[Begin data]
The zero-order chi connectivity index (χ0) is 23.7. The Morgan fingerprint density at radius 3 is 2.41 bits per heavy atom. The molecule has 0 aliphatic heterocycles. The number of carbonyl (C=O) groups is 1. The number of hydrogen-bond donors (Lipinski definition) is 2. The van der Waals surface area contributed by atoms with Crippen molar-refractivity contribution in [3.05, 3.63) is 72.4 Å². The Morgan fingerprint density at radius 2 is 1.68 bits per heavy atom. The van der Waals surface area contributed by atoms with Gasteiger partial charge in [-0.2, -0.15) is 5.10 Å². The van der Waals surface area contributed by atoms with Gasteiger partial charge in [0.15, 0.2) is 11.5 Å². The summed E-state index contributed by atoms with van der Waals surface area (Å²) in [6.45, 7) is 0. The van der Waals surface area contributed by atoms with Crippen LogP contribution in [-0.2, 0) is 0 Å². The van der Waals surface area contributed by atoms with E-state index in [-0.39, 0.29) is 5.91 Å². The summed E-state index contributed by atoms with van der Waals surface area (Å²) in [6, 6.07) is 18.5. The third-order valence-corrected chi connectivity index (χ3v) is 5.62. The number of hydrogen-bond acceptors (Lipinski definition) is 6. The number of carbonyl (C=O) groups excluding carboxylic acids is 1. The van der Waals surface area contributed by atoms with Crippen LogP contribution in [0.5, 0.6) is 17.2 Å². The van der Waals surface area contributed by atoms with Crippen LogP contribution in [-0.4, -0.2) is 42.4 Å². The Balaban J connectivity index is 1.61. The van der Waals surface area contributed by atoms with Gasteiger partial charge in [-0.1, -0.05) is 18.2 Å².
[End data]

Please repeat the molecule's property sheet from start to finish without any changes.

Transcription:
The zero-order chi connectivity index (χ0) is 23.7. The Morgan fingerprint density at radius 3 is 2.41 bits per heavy atom. The molecule has 0 aliphatic heterocycles. The number of carbonyl (C=O) groups is 1. The number of hydrogen-bond donors (Lipinski definition) is 2. The van der Waals surface area contributed by atoms with Crippen molar-refractivity contribution in [3.05, 3.63) is 72.4 Å². The Morgan fingerprint density at radius 2 is 1.68 bits per heavy atom. The van der Waals surface area contributed by atoms with Gasteiger partial charge in [-0.2, -0.15) is 5.10 Å². The van der Waals surface area contributed by atoms with Gasteiger partial charge in [0.15, 0.2) is 11.5 Å². The summed E-state index contributed by atoms with van der Waals surface area (Å²) in [6.45, 7) is 0. The van der Waals surface area contributed by atoms with Crippen LogP contribution in [-0.2, 0) is 0 Å². The van der Waals surface area contributed by atoms with E-state index in [-0.39, 0.29) is 5.91 Å². The summed E-state index contributed by atoms with van der Waals surface area (Å²) in [6, 6.07) is 18.5. The third-order valence-corrected chi connectivity index (χ3v) is 5.62. The number of hydrogen-bond acceptors (Lipinski definition) is 6. The number of carbonyl (C=O) groups excluding carboxylic acids is 1. The van der Waals surface area contributed by atoms with Crippen LogP contribution in [0.5, 0.6) is 17.2 Å². The van der Waals surface area contributed by atoms with Crippen LogP contribution in [-0.4, -0.2) is 42.4 Å². The Balaban J connectivity index is 1.61. The van der Waals surface area contributed by atoms with Gasteiger partial charge in [-0.1, -0.05) is 18.2 Å².